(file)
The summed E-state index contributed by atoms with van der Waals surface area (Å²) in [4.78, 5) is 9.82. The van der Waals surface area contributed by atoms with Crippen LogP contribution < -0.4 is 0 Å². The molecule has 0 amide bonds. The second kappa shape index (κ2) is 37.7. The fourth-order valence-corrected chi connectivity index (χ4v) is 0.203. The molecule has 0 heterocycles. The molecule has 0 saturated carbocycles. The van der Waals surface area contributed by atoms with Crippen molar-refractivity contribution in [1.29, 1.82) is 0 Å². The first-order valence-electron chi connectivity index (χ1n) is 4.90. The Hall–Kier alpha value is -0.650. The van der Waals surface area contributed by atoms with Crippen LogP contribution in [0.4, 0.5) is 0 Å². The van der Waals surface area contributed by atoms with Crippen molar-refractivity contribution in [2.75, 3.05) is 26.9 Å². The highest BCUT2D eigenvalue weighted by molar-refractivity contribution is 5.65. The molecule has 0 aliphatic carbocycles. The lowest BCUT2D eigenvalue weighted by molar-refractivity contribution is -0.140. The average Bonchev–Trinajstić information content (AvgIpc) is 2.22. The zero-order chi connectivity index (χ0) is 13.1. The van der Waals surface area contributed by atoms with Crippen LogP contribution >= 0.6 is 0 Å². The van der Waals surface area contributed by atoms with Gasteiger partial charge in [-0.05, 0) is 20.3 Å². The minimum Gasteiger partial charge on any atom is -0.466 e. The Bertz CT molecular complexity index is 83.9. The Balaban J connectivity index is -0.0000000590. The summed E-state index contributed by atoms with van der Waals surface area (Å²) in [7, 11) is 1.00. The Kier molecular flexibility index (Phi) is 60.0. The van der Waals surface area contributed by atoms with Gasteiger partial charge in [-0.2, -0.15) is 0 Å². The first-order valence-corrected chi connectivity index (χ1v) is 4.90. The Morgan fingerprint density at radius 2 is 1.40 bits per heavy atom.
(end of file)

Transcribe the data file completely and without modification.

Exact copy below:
The summed E-state index contributed by atoms with van der Waals surface area (Å²) in [4.78, 5) is 9.82. The van der Waals surface area contributed by atoms with Crippen LogP contribution < -0.4 is 0 Å². The molecule has 0 amide bonds. The second kappa shape index (κ2) is 37.7. The fourth-order valence-corrected chi connectivity index (χ4v) is 0.203. The molecule has 0 heterocycles. The molecule has 0 saturated carbocycles. The van der Waals surface area contributed by atoms with Crippen molar-refractivity contribution in [1.29, 1.82) is 0 Å². The first-order valence-electron chi connectivity index (χ1n) is 4.90. The Hall–Kier alpha value is -0.650. The van der Waals surface area contributed by atoms with Crippen LogP contribution in [0.4, 0.5) is 0 Å². The van der Waals surface area contributed by atoms with Crippen molar-refractivity contribution in [2.75, 3.05) is 26.9 Å². The highest BCUT2D eigenvalue weighted by molar-refractivity contribution is 5.65. The molecule has 0 aliphatic carbocycles. The lowest BCUT2D eigenvalue weighted by molar-refractivity contribution is -0.140. The average Bonchev–Trinajstić information content (AvgIpc) is 2.22. The zero-order chi connectivity index (χ0) is 13.1. The van der Waals surface area contributed by atoms with Crippen LogP contribution >= 0.6 is 0 Å². The van der Waals surface area contributed by atoms with Gasteiger partial charge in [-0.05, 0) is 20.3 Å². The minimum Gasteiger partial charge on any atom is -0.466 e. The Bertz CT molecular complexity index is 83.9. The Balaban J connectivity index is -0.0000000590. The summed E-state index contributed by atoms with van der Waals surface area (Å²) in [7, 11) is 1.00. The Kier molecular flexibility index (Phi) is 60.0. The van der Waals surface area contributed by atoms with Gasteiger partial charge in [-0.2, -0.15) is 0 Å². The first-order valence-corrected chi connectivity index (χ1v) is 4.90. The Morgan fingerprint density at radius 2 is 1.40 bits per heavy atom.